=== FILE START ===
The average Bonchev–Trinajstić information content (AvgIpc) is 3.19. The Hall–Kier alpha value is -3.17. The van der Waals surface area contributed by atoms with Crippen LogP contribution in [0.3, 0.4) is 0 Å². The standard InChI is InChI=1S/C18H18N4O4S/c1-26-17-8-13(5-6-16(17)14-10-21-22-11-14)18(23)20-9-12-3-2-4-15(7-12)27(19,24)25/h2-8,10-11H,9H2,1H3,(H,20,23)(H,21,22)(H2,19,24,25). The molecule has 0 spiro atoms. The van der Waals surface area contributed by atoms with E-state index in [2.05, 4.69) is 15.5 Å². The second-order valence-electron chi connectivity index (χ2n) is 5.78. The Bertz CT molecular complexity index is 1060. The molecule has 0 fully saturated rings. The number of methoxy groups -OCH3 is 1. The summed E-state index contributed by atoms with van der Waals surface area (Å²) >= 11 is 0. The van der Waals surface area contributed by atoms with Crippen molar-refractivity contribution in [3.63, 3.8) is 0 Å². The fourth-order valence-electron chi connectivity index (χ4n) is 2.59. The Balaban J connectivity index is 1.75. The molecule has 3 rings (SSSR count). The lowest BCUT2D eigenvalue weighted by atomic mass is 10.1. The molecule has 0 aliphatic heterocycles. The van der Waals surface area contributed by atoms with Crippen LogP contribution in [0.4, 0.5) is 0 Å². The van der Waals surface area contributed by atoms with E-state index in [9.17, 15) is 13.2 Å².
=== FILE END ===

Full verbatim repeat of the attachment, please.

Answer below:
The average Bonchev–Trinajstić information content (AvgIpc) is 3.19. The Hall–Kier alpha value is -3.17. The van der Waals surface area contributed by atoms with Crippen LogP contribution in [0.3, 0.4) is 0 Å². The standard InChI is InChI=1S/C18H18N4O4S/c1-26-17-8-13(5-6-16(17)14-10-21-22-11-14)18(23)20-9-12-3-2-4-15(7-12)27(19,24)25/h2-8,10-11H,9H2,1H3,(H,20,23)(H,21,22)(H2,19,24,25). The molecule has 0 spiro atoms. The van der Waals surface area contributed by atoms with E-state index in [2.05, 4.69) is 15.5 Å². The second-order valence-electron chi connectivity index (χ2n) is 5.78. The Bertz CT molecular complexity index is 1060. The molecule has 0 fully saturated rings. The number of methoxy groups -OCH3 is 1. The summed E-state index contributed by atoms with van der Waals surface area (Å²) >= 11 is 0. The van der Waals surface area contributed by atoms with Crippen molar-refractivity contribution in [3.63, 3.8) is 0 Å². The fourth-order valence-electron chi connectivity index (χ4n) is 2.59. The Balaban J connectivity index is 1.75. The molecule has 3 rings (SSSR count). The lowest BCUT2D eigenvalue weighted by atomic mass is 10.1. The molecule has 0 aliphatic heterocycles. The van der Waals surface area contributed by atoms with Crippen LogP contribution in [0.4, 0.5) is 0 Å². The van der Waals surface area contributed by atoms with E-state index in [9.17, 15) is 13.2 Å².